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Lott: Gates incident shows why racial debate is hard
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The intense media blitz and debates about Professor Henry Louis Gates Jr. and Cambridge, Mass., police Sgt. Joseph Crowley over the recent weeks shows how much we are all being challenged to recreate our lives to meet 21st century demands.

Our conversations about race relations in America remain shallow. I think we try to avoid the pain of digging deeper by obsessing on gossip and sensationalism. And those of us who engage in a deeper dialogue about race are barred from the mainstream news, because being serious about anything nowadays simply doesn't make money.

Let me be very clear: This issue is not about Gates, Crowley or President Barack Obama, as many wish it were that easy. This is about all Americans due to the gigantic moral debt accumulated by centuries of white supremacy, or racism.

Having said that, it's not suppose to feel good, because it's the truth that we're too "cowardly" to face. Besides, you can't get to the light without first overcoming the darkness.

The problem has been that whenever black Americans understandably object to racial practices such as profiling, we are often told in one way or another: "This is your problem, so stop complaining, forgive and get over it."

This reaction assumes that black essence is somehow separate and lesser than white essence. Consequently, the truth of our mutuality is arrogantly dismissed or glossed over.

White behavior is justified by citing black crime statistics, or pointing out that blatant constructs of racism (slavery and segregation) have been dismantled; therefore, racism is not real. We take for granted the tremendous resistance in addressing the extent and depth of the damage done to both blacks and whites from this dark legacy and find ourselves stuck in it.

Without honest emotional release and processing of these historical dynamics, meaningful race relations are impossible.

I am blessed to have white friends who loves this country enough to authentically own their deeper feelings and perceptions about homegrown racism and share them with me. For example, many older white Americans grew up during a time when racism was not consciously viewed as an aberration. However, they subconsciously experience it as a gnawing, festering feeling that want go away.

This is because the universe itself will not ignore such miscreations. The accumulation of guilt is so overwhelming that it becomes too frightening to own, let alone confess. This causes some whites to secretly fear being punished by some blacks, especially if power is equally shared with them.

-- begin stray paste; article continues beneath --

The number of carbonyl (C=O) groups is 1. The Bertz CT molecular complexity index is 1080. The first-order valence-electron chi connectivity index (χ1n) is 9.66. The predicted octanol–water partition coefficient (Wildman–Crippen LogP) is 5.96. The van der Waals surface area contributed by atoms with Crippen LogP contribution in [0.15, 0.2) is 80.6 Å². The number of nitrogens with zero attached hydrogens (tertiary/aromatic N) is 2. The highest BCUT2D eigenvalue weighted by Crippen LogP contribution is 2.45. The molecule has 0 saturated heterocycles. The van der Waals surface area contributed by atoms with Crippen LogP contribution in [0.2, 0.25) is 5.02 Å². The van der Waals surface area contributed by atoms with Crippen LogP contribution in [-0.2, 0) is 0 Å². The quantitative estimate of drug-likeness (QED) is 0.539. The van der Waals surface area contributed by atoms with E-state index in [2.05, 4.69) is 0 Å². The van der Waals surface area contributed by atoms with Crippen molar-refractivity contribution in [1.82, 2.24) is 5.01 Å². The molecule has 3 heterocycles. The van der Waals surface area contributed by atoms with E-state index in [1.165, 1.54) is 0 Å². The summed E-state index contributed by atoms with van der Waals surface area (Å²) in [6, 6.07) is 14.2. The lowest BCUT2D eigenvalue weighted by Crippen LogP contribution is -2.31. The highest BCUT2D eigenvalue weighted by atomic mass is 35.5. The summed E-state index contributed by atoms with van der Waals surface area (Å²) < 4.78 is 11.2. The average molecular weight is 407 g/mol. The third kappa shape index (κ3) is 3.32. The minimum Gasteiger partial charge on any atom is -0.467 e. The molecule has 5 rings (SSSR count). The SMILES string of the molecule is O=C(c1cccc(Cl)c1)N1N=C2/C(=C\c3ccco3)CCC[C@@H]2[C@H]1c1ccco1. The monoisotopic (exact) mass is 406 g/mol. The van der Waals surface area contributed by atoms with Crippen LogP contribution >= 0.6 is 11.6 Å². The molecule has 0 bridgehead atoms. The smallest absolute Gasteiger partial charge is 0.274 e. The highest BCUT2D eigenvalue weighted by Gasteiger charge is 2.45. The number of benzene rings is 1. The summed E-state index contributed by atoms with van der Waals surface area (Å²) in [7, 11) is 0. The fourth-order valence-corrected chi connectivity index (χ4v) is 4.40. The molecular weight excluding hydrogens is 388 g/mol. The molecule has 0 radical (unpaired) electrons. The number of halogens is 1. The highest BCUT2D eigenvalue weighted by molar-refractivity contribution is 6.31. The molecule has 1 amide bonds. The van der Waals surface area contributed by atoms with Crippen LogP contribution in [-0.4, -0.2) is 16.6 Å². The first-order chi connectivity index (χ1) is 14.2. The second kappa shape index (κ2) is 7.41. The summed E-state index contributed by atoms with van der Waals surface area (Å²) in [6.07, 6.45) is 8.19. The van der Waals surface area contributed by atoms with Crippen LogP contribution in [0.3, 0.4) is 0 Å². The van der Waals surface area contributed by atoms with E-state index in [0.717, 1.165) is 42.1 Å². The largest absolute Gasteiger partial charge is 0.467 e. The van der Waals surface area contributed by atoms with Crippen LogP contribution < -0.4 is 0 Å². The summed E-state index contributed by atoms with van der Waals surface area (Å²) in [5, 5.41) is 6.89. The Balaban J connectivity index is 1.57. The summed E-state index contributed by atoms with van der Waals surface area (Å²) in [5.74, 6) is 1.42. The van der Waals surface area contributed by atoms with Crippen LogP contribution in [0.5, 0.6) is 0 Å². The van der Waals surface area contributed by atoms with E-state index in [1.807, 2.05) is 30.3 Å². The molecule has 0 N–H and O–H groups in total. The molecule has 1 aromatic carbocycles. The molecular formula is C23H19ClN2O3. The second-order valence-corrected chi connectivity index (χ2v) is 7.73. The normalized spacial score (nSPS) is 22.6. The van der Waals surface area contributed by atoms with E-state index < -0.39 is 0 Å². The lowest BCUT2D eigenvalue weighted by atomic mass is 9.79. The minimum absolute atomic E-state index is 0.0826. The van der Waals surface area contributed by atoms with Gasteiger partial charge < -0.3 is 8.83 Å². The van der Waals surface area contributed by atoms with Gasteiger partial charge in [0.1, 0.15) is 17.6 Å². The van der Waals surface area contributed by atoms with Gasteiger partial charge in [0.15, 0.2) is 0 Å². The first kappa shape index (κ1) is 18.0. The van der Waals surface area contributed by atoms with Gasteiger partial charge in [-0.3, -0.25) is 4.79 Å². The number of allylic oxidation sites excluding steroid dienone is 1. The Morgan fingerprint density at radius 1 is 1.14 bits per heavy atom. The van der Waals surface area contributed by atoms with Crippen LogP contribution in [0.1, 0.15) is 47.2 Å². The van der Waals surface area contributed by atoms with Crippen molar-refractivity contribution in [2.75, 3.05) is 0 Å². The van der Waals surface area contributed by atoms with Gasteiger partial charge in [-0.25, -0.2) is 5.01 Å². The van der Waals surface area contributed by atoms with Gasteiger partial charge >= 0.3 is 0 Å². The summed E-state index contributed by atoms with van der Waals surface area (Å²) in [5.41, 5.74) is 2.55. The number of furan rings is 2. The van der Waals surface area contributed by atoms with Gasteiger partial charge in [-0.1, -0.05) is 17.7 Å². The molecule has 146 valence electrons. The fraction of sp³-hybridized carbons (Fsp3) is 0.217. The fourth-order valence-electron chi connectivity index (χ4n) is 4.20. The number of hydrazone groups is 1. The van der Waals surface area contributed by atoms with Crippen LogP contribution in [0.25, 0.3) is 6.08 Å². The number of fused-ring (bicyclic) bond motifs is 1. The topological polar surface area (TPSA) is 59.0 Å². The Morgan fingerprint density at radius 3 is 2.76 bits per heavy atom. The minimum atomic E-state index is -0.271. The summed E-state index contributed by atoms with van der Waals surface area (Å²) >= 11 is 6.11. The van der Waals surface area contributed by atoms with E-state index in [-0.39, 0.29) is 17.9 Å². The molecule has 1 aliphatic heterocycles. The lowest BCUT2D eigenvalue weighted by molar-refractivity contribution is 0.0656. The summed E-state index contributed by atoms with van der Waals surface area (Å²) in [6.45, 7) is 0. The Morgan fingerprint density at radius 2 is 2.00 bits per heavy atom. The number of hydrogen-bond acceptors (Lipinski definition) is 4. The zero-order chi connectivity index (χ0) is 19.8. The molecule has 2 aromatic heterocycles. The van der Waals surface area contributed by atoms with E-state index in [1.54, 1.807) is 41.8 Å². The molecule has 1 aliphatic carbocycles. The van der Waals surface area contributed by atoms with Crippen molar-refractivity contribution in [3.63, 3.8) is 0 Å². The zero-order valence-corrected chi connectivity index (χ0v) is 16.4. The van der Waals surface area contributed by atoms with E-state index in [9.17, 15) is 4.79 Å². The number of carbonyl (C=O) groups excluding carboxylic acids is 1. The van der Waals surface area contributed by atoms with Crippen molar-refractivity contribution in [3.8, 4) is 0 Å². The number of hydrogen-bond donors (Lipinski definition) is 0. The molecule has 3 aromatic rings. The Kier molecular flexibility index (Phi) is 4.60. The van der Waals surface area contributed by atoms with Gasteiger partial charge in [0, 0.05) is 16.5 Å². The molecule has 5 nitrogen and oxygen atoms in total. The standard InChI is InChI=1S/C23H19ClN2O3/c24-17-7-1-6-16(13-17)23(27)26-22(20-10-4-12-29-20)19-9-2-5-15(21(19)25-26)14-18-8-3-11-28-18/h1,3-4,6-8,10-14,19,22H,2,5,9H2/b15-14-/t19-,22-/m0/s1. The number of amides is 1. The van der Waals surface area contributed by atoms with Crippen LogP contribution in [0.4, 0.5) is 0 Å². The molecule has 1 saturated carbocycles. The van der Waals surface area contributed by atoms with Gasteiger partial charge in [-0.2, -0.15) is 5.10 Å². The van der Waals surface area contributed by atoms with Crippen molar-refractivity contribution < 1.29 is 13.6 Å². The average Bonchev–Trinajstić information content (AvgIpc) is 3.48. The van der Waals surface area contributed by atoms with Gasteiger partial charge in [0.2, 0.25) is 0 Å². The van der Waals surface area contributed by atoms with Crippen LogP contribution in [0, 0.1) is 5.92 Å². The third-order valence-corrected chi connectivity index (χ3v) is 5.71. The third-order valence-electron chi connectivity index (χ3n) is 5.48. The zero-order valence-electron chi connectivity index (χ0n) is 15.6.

Given such circumstances, I can understand why resistance to racial matters is such a silent, yet powerful motivator in maintaining the status quo. Therefore, it is critical for blacks to know that whites take responsibility for their moral debt, and for whites to feel assured that black anger is not intent on punishing them, but to heal this racial divide.

But I don't want you to just take my word for the above. For a more scientific understanding of these dynamics, I recommend a series of studies conducted by Claude Steele (1997; Steele & Aronson, 1995). Without going into much detail, this research demonstrates that when the negative stereotype of black intellect is activated or primed in a group of black students from Stanford for whom IQ and SAT scores are equal to their white student counterparts, the blacks performed lower than the whites on the same test when told upfront their intellectual ability will be measured.

Why? In America, both blacks and whites have been deeply damaged by negative stereotypes of black people. Whether realized or not, this brainwashing has become a major part of our implicit understanding of race. The internalization of such destructive images are very subtle, even when we don't believe them consciously.

Little to nothing is ever mentioned how the white students in the studies above are also victims of racism. They came away from the test with a false sense of superiority and specialness, which serves to perpetuate systemic racism in society at large.

Oh, by the way, we should know that IQ and SAT tests provide little insight into the function of practical intelligence in everyday life. Just think about the broad range of implications these and other studies have on race, academics, crime and other areas of society.

In conclusion, subtle racism or profiling was the active ingredient in the Gates-Crowley case. My opinion in based on the remarkable research developed in the 1970s (McConahay & Hough, 1976) which shows that racism has mutated from overt forms to more subtle and implicit versions.

Just about everyone hold secret beliefs and attitudes about members of other races. This is not unusual. However, it becomes problematic when they influence or determine what a person or group actually does.

The incident in question should have ended at the moment Sgt. Crowley became aware that professor Gates was "lawfully" in his home, which was much early on. What happened after this point is simply a learning tool for dealing with tormented racial relations.

Harold Lott is a Gainesville resident and a frequent columnist.